This post will be of great interest to web designers that use Dreamweaver. The reason for saying this is that in the past I have discussed how tricky it can be to create a drop down menu system for multiple pages that is both search engine friendly, fast to react and works flawlessly.
Something that, for many websites, is going to be an essential requirement, as they grow from a humble beginning into a significant Internet presence with many multiples of pages.
So apart from the content, what are the primary design features that a website needs to allow new pages to be added easily and at will: visit
- Using templates to update multiple pages in a few keystrokes
- Adopting a CSS and list based drop down menu that can have new categories added very quickly and easily
- Using navigation that can be spidered instantly by search engines, as opposed to Flash or Java based options
- Using a layout format that can grow with the content i.e. using ‘relative div positioning’ as opposed to ‘absolute div positioning’
By combining all these features, you should be able to see that pages, based on a simple template, can be created where the footer and contents sections adapt and re-position themselves automatically to accommodate the content being added. This makes the whole process of creating new pages and publishing them much simpler and quicker.
So first things first, how to create a fast loading, search engine friendly, multiple page dropdown menu. Probably the best tutorial I have seen on the subject.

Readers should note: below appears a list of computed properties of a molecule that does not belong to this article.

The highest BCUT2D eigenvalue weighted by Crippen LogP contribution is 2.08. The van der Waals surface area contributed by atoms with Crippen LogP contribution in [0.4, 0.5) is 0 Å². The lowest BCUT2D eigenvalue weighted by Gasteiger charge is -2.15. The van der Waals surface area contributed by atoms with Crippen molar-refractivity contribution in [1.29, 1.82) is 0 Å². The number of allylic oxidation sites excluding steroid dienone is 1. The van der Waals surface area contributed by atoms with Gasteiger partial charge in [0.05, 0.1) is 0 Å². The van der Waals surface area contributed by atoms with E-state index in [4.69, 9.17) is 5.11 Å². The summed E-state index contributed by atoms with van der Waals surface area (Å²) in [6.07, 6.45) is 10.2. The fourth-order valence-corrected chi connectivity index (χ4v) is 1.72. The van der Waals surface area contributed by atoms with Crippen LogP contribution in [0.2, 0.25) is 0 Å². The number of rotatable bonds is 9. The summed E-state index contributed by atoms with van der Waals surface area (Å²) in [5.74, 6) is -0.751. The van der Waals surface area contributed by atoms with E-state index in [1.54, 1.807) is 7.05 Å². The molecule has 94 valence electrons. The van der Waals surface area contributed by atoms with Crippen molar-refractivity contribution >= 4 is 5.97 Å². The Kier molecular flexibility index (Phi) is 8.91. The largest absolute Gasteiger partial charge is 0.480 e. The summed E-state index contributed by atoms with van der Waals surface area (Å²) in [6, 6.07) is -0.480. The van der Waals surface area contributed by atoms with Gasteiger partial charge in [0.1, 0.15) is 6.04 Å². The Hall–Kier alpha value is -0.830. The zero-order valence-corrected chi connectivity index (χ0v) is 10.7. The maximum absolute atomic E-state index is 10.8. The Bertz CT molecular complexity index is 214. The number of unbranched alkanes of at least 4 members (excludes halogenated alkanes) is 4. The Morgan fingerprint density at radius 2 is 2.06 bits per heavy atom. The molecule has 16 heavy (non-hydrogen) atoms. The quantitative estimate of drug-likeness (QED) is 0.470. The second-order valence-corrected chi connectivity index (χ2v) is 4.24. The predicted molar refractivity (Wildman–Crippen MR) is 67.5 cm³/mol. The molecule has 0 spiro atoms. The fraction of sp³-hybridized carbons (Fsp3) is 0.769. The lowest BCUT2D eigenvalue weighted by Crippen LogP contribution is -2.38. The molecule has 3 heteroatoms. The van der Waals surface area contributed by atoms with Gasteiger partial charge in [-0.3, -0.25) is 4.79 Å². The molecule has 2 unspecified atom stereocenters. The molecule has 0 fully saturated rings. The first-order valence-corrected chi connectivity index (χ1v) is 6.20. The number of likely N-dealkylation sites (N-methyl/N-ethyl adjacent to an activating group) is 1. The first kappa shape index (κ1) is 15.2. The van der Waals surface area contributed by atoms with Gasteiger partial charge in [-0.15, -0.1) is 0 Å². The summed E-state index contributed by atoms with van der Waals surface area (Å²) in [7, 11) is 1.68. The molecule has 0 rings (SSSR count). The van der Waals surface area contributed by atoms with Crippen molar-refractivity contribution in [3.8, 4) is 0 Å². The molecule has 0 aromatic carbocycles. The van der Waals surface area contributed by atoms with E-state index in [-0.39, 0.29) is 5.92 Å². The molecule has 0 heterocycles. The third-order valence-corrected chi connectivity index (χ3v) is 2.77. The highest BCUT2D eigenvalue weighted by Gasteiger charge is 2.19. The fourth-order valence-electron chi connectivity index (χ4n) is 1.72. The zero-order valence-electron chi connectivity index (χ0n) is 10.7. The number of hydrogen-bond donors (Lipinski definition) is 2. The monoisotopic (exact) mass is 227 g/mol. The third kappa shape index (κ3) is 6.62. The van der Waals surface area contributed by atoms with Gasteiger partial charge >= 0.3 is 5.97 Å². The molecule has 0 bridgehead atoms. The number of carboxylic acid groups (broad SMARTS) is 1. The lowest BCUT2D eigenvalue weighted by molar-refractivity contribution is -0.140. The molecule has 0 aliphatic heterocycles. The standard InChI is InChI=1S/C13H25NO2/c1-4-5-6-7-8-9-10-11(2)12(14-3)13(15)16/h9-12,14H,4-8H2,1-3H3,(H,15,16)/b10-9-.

There are one or two problems associated with this tutorial, the first is that when you place a div below the menu, it sits in front of the drop down portion obscuring the view. My solution to this was as follows:
- Hi, I added a Z-Index value of 1 to the ‘#navMenu ul ul’ div and viewed it in IE7, seemed to work fine for me. I also checked Google Chrome and Mozilla, they were all OK after I did this. None worked before I added the Z-Index. I updated it in the CSS Rule Definition box under positioning. But there is actually a better solution, just add a Z-Index of 9999 to the #navMenu ul li:hover ul. This always ensures it is the very top layer and was found on this page CSS Drop Down Menu Tutorial
- Someone else also made this comment which fixed the problem for him – “OK fixed: had to add DOCTYPE? in the head in to the html file which I didn’t do at first as I was practicing these menus.”
The other problem was that he didn’t create any CSS code for the wrapper, but if you visit this tutorial on using div positioning, you should be able to work things out for yourself. This tutorial also covers how you configure your divs for automatic re-positioning as content is added.
OK that takes care of the formatting side of things, now for quick updates using templates. This part is for web designers that use Dreamweaver because it discusses creating and using Dreamweaver templates. Again it was the best tutorial I could find on the subject.
The main thing to remember when using templates is that the portions of the page you want to edit should be turned into ‘editable regions’. Then when you want a new page you just go to the file menu and click on new. You will then be able to select the template you want and create your new page, then add content or update the ‘editable sections’.
All in all pretty much everything you need to create a website that can be developed and added to very quickly. So a big thanks to the guys that created the tutorials.
The next aspect to look at is how to make that horizontal menu vertical so that it is even more flexible. One for the future, I think.